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Shale-oil anyone?

by: Paul Kando

The 72 tank-car train that derailed in the middle of picturesque Lac Megantic, Quebec, killing 47 and destroying the town center, carried shale oil from North Dakota to New Brunswick. There is an oil boom in North Dakota, one of our "new sources of domestic crude".

Colarado Shale Oil Field
photo credit:

Of course shale oil is not new. It was first extracted by the Syrian physician Masawaih al-Mardini in the 10th century. The first extraction patent was granted by the British Crown in 1684. Modern industrial extraction started in France in 1838 and by late 19th century, shale oil recovery plants operated in the U.S., Australia, Canada, and Brazil. The 1920s discovery of pumpable crude in Texas and the Middle East brought to a halt most shale oil production but, as part of the Synthetic Liquid Fuels Program, the US restarted it in 1944. Limited production ended again when oil prices fell in the 1980s, with the last U.S. oil-shale retort closing in 1991. U.S. production restarted again in 2003, and the Energy Policy Act of 2005 authorized the extraction of oil shale and tar sands on federal lands.

The reason for this bumpy ride is the high cost of recovery, in terms of both money and energy. Oil shale must be decomposed before the kerogen it contains can be converted into a petroleum-like synthetic crude. The process usually consists of pyrolysis, hydrogenation, and sometimes cracking.

Pyrolysis thermochemically decomposes organic matter at elevated temperatures, in the absence of oxygen or any halogen (a group of five chemically related elements: fluorine, chlorine, bromine, iodine, and astatine). It results in an irreversible, simultaneous change of chemical composition and physical phase.

Hydrogenation is a chemical reaction that adds hydrogen to an organic compound . The hydrogenated compound is said to become more 'saturated' - a term familiar from health concerns associated with hydrogenating unsaturated dietary fats to produce saturated fats and trans-fats.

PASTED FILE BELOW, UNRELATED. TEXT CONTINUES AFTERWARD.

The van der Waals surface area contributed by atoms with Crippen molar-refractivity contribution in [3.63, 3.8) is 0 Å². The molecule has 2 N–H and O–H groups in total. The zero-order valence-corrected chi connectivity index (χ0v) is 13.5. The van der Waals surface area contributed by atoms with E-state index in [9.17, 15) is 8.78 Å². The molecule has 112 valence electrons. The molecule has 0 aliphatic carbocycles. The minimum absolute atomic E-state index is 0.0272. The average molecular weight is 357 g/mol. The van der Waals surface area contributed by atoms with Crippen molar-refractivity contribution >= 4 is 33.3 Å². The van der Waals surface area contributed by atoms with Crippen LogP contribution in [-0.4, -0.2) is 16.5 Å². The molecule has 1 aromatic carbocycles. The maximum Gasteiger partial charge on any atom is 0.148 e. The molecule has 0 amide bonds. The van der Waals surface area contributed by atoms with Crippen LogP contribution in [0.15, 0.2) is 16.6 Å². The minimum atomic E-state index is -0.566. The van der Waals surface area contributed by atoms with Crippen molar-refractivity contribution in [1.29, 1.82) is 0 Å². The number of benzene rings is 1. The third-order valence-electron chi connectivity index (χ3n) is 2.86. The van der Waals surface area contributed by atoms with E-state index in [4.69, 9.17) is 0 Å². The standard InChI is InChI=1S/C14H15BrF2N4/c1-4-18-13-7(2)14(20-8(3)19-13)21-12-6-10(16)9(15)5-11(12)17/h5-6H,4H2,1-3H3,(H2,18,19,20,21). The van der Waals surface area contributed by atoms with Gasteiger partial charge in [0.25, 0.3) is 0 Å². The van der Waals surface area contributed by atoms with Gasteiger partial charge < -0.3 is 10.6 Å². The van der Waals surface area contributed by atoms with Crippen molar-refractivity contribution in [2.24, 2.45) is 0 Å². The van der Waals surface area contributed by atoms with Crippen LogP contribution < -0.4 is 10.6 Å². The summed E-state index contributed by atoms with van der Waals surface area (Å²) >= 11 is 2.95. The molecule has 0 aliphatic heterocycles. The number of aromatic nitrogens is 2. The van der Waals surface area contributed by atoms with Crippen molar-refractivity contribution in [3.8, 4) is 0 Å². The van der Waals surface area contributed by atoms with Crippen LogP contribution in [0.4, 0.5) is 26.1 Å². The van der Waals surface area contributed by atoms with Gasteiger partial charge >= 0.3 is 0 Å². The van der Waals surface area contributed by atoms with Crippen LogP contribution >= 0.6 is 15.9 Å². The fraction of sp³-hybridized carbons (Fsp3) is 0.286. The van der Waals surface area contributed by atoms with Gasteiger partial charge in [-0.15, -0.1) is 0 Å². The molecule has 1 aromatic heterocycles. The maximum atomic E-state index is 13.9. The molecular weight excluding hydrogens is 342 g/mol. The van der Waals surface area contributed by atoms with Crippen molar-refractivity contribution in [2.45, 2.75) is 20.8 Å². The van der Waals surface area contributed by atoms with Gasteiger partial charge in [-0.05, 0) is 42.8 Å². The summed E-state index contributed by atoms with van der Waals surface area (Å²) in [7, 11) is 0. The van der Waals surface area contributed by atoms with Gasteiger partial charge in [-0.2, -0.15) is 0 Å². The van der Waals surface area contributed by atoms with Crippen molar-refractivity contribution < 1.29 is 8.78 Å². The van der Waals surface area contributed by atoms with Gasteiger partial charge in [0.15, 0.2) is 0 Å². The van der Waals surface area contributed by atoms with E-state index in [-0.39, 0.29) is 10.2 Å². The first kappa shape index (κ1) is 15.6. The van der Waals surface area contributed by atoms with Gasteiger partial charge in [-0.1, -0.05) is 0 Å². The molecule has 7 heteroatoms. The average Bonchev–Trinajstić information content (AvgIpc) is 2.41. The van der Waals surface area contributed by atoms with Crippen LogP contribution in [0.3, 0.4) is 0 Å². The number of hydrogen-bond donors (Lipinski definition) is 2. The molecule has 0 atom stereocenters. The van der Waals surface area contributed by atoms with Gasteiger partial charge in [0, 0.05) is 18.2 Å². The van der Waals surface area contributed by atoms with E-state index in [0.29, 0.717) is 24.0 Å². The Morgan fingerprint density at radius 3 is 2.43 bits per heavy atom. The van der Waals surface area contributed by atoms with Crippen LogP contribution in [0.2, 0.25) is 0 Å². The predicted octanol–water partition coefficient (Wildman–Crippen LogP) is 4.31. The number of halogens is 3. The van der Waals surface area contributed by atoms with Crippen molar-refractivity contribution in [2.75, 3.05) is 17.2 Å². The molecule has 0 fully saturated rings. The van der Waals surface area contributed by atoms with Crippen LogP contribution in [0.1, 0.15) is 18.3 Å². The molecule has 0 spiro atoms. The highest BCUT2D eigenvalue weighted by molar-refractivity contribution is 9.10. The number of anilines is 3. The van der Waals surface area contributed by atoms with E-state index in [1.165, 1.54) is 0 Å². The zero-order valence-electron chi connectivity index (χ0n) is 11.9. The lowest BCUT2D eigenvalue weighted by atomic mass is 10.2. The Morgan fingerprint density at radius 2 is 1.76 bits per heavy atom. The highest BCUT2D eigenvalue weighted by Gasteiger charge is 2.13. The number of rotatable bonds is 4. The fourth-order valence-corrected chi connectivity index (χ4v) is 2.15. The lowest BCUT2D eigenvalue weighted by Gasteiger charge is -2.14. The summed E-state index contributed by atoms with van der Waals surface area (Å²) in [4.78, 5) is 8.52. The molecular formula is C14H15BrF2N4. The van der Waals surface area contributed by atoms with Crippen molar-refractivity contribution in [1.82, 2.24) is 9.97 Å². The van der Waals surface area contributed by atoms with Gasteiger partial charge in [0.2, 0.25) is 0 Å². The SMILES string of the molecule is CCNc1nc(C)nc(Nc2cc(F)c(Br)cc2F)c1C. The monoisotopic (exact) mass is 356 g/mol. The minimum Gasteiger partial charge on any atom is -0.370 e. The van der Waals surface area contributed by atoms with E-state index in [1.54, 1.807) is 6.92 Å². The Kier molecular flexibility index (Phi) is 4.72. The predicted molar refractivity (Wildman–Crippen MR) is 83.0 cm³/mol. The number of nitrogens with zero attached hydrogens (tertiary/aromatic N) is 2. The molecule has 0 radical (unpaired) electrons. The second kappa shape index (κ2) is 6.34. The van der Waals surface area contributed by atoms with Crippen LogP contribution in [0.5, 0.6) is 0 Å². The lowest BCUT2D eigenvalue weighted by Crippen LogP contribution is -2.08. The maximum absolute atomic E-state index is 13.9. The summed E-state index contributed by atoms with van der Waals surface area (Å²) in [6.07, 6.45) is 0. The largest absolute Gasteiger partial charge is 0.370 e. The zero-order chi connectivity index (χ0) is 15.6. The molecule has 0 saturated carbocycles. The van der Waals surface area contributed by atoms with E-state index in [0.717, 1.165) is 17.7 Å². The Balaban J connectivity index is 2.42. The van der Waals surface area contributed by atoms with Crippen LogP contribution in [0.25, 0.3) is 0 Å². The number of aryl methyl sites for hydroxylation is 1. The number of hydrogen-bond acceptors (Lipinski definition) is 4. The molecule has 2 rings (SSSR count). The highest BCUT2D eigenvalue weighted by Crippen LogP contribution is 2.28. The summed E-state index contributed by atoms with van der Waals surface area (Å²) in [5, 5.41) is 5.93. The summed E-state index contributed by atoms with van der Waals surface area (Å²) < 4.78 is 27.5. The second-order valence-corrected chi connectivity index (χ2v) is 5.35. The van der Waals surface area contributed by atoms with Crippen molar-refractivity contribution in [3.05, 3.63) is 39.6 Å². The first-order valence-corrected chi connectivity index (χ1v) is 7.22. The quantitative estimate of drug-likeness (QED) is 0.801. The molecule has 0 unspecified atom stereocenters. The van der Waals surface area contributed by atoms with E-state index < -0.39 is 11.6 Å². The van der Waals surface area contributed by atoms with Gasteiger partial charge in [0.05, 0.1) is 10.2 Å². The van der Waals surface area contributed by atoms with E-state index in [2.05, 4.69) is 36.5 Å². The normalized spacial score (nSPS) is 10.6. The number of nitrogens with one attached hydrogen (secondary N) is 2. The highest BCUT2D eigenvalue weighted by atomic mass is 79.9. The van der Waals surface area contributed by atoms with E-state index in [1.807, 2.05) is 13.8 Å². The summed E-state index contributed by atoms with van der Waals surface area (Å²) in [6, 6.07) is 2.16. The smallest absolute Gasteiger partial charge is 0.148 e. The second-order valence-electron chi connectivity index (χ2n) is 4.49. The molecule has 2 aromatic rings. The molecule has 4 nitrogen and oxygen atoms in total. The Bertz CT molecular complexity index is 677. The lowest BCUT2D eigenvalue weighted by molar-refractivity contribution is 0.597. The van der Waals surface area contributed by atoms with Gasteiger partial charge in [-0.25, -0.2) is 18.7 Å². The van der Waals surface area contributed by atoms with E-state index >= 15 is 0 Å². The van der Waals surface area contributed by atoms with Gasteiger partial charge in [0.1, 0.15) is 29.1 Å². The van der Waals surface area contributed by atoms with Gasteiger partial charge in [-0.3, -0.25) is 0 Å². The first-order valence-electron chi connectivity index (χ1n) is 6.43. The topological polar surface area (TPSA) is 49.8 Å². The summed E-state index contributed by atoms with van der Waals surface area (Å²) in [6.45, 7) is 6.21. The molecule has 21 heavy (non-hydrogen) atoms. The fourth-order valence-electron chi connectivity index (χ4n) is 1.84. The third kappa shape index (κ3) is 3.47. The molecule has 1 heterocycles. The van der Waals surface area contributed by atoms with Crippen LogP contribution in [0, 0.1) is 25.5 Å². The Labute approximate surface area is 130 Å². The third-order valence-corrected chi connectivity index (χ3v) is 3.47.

Cracking breaks down complex organic molecules like kerogen and heavy hydrocarbons into simpler molecules like light hydrocarbons, by breaking the carbon-to-carbon bonds. In short, hydrocarbon cracking breaks long-chain hydrocarbons into short ones.

Oil shale can be processed in a number of ways, both conventionally (ex situ) and in situ. In the former, kerogen-bearing rock is mined, crushed and then retorted (the processing vessel is called a retort). Processed in situ, the rock is fractured ("fracked") and retorted in place. The oil is recovered by pumping. Different methods produce shale oil with different properties.

In the oldest, most common extraction method, oil shale is heated until the kerogen decomposes into shale oil vapors and combustible oil shale gas. The vapors and gas are cooled and the shale oil condenses. What's left is spent oil shale consisting of minerals and char, a carbon-rich residue. Burning the char produces oil shale ash, which can be used in cement or brick manufacture. Depending on the oil shale, there may be other valuable byproducts, such as waxes, ammonia, sulfur , aromatic compounds, pitch and asphalt.

Pyrolyzing the shale requires energy, usually coming from another fossil fuel, like natural gas, oil, or coal. Electricity, radio waves, microwaves, and reactive fluids have been also used experimentally. The heat contained in hot spent shale and ash may be used to pre-heat raw oil shale. Gas and char byproducts may be burned for energy as well. In above ground processing, the mined shale must be crushed into smaller pieces, to increase the surface area for better extraction.

The temperature at which decomposition occurs depends on the time-scale of the process. In above ground processes it begins at 570°F, but proceeds faster and more completely at higher temperatures. The greatest oil yield occurs between 900 and 970°F. Above 1,110°F the limestone and dolomite in the mined rock decompose as well, causing large carbon dioxide emissions, not to mention the additional energy use. Therefore lower process temperatures are preferred. A modern below ground (in situ) process may take several months of heating, with decomposition achieved at temperatures as low as 480°F. Hydrogenation and thermal dissolution extract oil using hydrogen-donor compounds and/or solvents applied at elevated temperatures and pressures, increasing oil output by cracking the dissolved organic matter.

Shale oil yield is not very impressive: About 1/6th of the Green River Formation (Utah, Wyoming, Colorado), which is said to hold "more oil than the rest of the world put together", yields 25 to 100 gallons of oil per ton of rock processed. Another 1/3 yields only 10 to 25 gallons per ton, the rest less. Not surprisingly energy invested in shale oil for energy returned (EROEI) is nothing to crow about. Depending on how energy from the extraction process itself is utilized, it ranges from 1:2.1 to 1:16, with an average of around 1:4. Waste disposal is a problem, as are excessive water use, waste water management, water and air pollution -- none of which factor in the above EROEI numbers (nor are spills, train explosions and other sundry events). Compare with solar PV at 1:6.9, wind 1:18, and wave power at 1:15 - without the problems.

There exists no economically viable way yet known to extract and process oil shale for commercial purposes observed a 2011 report by the U.S. Bureau of Land Management (Federal register 21003-21005). Food for thought.